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# Automatics and automatic control

## 1. AUTOMATICS and AUTOMATIC CONTROL

LECTURE 1
Automation and Metrology Department
Room no E210

## 2.

Lecture content
1.Introduction to automatics – short history, control system and related
nations, classification of control systems
2.System models – differential equations, state equations, Linearization of
models, Laplace transform, transfer function
3.Time responses – impulse and step response
4.Frequency responses – Nyquist plot, Bode plots
5.Basic dynamics elements – first order system, integrator, differentiator,
second order systems, systems with delay
6.Structure of control system – examples of control systems, description
of closed-loop systems
7.Closed loop system stability – Hurwitz criterion, Nyquist criterion
8.Quality of control – analyses of steady state, method based on roots
placement, method based on integral indices
9.Compensators and regulators - PID controller
10.PID controller parameters tuning – Ziegler-Nichols methods, Chien,
Hrones and Reswick methods

## 3.

Introduction to Automatics
and automatic control
Automatics derives from Greek word automatos, "acting of
one's own will, self-acting, of itself," made up of two parts,
auto-, "self," and -matos, "willing,"
Automatics (offen called control or automatic control engineering)
field of technology and science, which deals with issues of control of
various processes, mainly technological and industrial (usually without the
participation or with a limited participation of human being).

## 4.

Introduction to Automatics and automatic
control
TERMINOLOGY
Control - is any intentional impact (action or series of
actions) on the object (the technological process) in such a
way as to achieve the intended objectives
System is any collection of interaction elements for which
there are cause and effect relationships among the variables

## 5.

Introduction to Automatics and automatic
control
TERMINOLOGY
Controlled variables - these are the variables which
quantify the performance or quality of the final product,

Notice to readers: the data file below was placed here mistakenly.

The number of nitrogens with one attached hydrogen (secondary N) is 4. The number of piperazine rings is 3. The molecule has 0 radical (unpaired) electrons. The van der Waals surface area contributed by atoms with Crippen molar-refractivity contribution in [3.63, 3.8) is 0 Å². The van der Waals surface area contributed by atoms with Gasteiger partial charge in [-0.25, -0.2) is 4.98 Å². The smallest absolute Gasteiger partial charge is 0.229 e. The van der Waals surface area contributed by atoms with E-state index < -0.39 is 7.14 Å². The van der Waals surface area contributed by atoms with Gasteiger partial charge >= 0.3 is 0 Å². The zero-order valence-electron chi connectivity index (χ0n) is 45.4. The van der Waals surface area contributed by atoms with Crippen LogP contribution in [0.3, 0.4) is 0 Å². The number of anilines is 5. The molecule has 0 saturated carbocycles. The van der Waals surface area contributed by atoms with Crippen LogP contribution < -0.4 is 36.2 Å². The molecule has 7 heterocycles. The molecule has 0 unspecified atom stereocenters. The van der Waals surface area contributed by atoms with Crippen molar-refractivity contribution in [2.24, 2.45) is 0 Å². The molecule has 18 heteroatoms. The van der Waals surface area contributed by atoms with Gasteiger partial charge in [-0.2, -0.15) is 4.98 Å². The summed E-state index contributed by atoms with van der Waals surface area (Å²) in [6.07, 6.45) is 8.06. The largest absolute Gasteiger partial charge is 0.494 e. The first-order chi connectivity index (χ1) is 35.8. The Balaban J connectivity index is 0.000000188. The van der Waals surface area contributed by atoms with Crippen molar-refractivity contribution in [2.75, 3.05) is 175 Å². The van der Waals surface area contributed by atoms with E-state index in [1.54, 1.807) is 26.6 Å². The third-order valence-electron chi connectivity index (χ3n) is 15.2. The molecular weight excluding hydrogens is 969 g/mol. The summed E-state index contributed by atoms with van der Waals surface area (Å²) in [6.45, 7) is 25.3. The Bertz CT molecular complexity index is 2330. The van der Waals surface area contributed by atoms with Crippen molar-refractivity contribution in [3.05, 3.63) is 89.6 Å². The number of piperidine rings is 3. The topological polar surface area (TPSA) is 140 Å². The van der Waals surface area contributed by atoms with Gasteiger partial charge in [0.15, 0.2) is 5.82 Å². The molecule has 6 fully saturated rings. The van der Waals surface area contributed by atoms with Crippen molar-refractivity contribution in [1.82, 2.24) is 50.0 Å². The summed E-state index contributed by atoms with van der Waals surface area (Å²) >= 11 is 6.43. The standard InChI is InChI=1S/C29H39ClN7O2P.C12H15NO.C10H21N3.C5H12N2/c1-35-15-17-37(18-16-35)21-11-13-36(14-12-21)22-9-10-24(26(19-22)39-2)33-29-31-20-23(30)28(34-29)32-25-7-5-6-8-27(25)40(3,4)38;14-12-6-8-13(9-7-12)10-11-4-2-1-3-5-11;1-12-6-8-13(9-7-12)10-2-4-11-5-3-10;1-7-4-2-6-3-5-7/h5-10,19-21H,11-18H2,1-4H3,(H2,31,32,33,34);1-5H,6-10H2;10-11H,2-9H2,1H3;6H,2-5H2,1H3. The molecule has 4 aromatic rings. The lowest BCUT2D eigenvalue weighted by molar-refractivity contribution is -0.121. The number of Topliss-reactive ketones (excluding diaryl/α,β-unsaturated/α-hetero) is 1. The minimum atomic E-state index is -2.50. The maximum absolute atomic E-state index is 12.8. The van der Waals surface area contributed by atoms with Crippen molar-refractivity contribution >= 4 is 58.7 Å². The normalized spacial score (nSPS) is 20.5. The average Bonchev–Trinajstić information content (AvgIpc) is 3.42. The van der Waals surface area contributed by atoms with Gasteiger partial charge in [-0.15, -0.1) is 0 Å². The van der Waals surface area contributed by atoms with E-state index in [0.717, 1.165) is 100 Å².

which are also called output variables.
The desired reference signal (input signal or set-point) when
performing control is the desired output variable (that might
deviate from actual output)
Disturbance variables - these are also called "load"
variables and represent input variables that can cause the
controlled variables to deviate from their respective set
points.

## 6.

Introduction to Automatics and automatic
control
OPEN LOOP / CLOSED LOOP SYSTEMS
The open-loop system is also called the non-feedback
system - the system does NOT measure the actual output and there is no
correction to make that output conform to the desired output
An open-loop system cannot compensate for any disturbances that add to
the controller’s driving signal or to the process output

## 7.

Introduction to Automatics and automatic
control
OPEN LOOP / CLOSED LOOP SYSTEMS
The closed-loop system is also called the feedback system - the system
includes a sensor to measure the output and uses feedback of the sensed
value to influence the control input variable.
The closed-loop system can compensate for disturbances by measuring the
output, comparing it to the desired output, and driving the difference
toward zero.

## 8.

Introduction to Automatics and automatic
control
OPEN LOOP / CLOSED LOOP SYSTEMS
Example:
1. A blind person driving a car: open loop control
2. Driving a car by using vision: feedback control
In the first case driver does not have much information about the current
position of the car with respect to the road.
In the second case the driver can steer the car back to the desired position
despite bumps, wind and other uncontrollable effects.

## 9.

Introduction to Automatics and automatic
control
OPEN LOOP / CLOSED LOOP SYSTEMS
Example:
Central heating system in house/room:
- without temperature sensor - open loop control
- with temperature sensor – closed loop control
Washing machine (open loop control) :
There is no sensor to measure how dirty is laundry
TRAFIC LIGHTS (open loop control) :